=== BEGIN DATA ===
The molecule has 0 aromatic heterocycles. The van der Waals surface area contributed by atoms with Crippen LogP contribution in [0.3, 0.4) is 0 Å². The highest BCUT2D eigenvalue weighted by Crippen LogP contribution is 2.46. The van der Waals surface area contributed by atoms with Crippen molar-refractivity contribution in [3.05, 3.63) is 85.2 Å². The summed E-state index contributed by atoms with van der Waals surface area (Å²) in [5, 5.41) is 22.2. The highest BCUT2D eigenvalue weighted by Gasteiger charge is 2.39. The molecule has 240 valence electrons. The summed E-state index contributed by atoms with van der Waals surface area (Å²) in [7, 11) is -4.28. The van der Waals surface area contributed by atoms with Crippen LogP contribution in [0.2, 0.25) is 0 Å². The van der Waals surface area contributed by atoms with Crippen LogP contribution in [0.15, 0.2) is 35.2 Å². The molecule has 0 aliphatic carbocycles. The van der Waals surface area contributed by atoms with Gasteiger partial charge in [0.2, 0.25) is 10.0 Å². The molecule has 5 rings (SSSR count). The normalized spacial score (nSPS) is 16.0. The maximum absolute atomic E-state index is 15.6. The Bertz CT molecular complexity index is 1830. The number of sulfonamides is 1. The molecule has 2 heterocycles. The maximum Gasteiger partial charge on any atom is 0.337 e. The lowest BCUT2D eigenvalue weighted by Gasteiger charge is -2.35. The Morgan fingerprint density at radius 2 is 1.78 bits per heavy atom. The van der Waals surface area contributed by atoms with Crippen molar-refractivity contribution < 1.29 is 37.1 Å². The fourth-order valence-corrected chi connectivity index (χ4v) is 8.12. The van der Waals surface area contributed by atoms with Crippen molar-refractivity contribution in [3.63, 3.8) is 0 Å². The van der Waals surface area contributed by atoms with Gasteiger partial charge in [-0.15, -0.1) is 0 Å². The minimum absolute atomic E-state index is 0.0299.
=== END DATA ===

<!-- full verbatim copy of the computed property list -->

The molecule has 0 aromatic heterocycles. The van der Waals surface area contributed by atoms with Crippen LogP contribution in [0.3, 0.4) is 0 Å². The highest BCUT2D eigenvalue weighted by Crippen LogP contribution is 2.46. The van der Waals surface area contributed by atoms with Crippen molar-refractivity contribution in [3.05, 3.63) is 85.2 Å². The summed E-state index contributed by atoms with van der Waals surface area (Å²) in [5, 5.41) is 22.2. The highest BCUT2D eigenvalue weighted by Gasteiger charge is 2.39. The molecule has 240 valence electrons. The summed E-state index contributed by atoms with van der Waals surface area (Å²) in [7, 11) is -4.28. The van der Waals surface area contributed by atoms with Crippen LogP contribution in [0.2, 0.25) is 0 Å². The van der Waals surface area contributed by atoms with Crippen LogP contribution in [0.15, 0.2) is 35.2 Å². The molecule has 0 aliphatic carbocycles. The van der Waals surface area contributed by atoms with Gasteiger partial charge in [0.2, 0.25) is 10.0 Å². The molecule has 5 rings (SSSR count). The normalized spacial score (nSPS) is 16.0. The maximum absolute atomic E-state index is 15.6. The Bertz CT molecular complexity index is 1830. The number of sulfonamides is 1. The molecule has 2 heterocycles. The maximum Gasteiger partial charge on any atom is 0.337 e. The lowest BCUT2D eigenvalue weighted by Gasteiger charge is -2.35. The Morgan fingerprint density at radius 2 is 1.78 bits per heavy atom. The van der Waals surface area contributed by atoms with Crippen molar-refractivity contribution < 1.29 is 37.1 Å². The fourth-order valence-corrected chi connectivity index (χ4v) is 8.12. The van der Waals surface area contributed by atoms with Crippen molar-refractivity contribution in [3.63, 3.8) is 0 Å². The van der Waals surface area contributed by atoms with Gasteiger partial charge in [-0.15, -0.1) is 0 Å². The minimum absolute atomic E-state index is 0.0299.